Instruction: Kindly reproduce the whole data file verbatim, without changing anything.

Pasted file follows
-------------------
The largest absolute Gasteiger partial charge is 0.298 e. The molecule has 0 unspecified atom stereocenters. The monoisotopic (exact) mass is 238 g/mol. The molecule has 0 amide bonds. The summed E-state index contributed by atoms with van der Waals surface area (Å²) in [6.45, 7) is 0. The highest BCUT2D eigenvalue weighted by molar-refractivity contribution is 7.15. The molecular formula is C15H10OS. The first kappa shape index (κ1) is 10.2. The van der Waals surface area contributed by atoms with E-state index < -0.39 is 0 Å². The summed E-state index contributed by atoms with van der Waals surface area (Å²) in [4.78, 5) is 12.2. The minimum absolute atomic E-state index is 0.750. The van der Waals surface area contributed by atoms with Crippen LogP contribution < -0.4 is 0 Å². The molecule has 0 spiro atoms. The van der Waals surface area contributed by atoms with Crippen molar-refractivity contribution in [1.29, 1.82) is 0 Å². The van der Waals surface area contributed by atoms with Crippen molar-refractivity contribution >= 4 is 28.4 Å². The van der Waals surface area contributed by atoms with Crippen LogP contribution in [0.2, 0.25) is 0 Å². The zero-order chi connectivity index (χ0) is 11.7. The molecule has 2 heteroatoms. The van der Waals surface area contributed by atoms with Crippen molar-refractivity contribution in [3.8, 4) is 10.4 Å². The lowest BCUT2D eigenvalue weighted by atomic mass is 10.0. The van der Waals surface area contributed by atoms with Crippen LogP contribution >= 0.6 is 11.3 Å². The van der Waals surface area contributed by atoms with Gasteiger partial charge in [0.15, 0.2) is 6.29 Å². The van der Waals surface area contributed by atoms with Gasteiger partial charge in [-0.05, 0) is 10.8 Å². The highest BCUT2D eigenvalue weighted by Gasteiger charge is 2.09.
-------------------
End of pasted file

The largest absolute Gasteiger partial charge is 0.298 e. The molecule has 0 unspecified atom stereocenters. The monoisotopic (exact) mass is 238 g/mol. The molecule has 0 amide bonds. The summed E-state index contributed by atoms with van der Waals surface area (Å²) in [6.45, 7) is 0. The highest BCUT2D eigenvalue weighted by molar-refractivity contribution is 7.15. The molecular formula is C15H10OS. The first kappa shape index (κ1) is 10.2. The van der Waals surface area contributed by atoms with E-state index < -0.39 is 0 Å². The summed E-state index contributed by atoms with van der Waals surface area (Å²) in [4.78, 5) is 12.2. The minimum absolute atomic E-state index is 0.750. The van der Waals surface area contributed by atoms with Crippen LogP contribution < -0.4 is 0 Å². The molecule has 0 spiro atoms. The van der Waals surface area contributed by atoms with Crippen molar-refractivity contribution in [1.29, 1.82) is 0 Å². The van der Waals surface area contributed by atoms with Crippen molar-refractivity contribution >= 4 is 28.4 Å². The van der Waals surface area contributed by atoms with Crippen LogP contribution in [0.2, 0.25) is 0 Å². The zero-order chi connectivity index (χ0) is 11.7. The molecule has 2 heteroatoms. The van der Waals surface area contributed by atoms with Crippen molar-refractivity contribution in [3.8, 4) is 10.4 Å². The lowest BCUT2D eigenvalue weighted by atomic mass is 10.0. The van der Waals surface area contributed by atoms with Crippen LogP contribution >= 0.6 is 11.3 Å². The van der Waals surface area contributed by atoms with Gasteiger partial charge in [0.15, 0.2) is 6.29 Å². The van der Waals surface area contributed by atoms with Gasteiger partial charge in [-0.05, 0) is 10.8 Å². The highest BCUT2D eigenvalue weighted by Gasteiger charge is 2.09.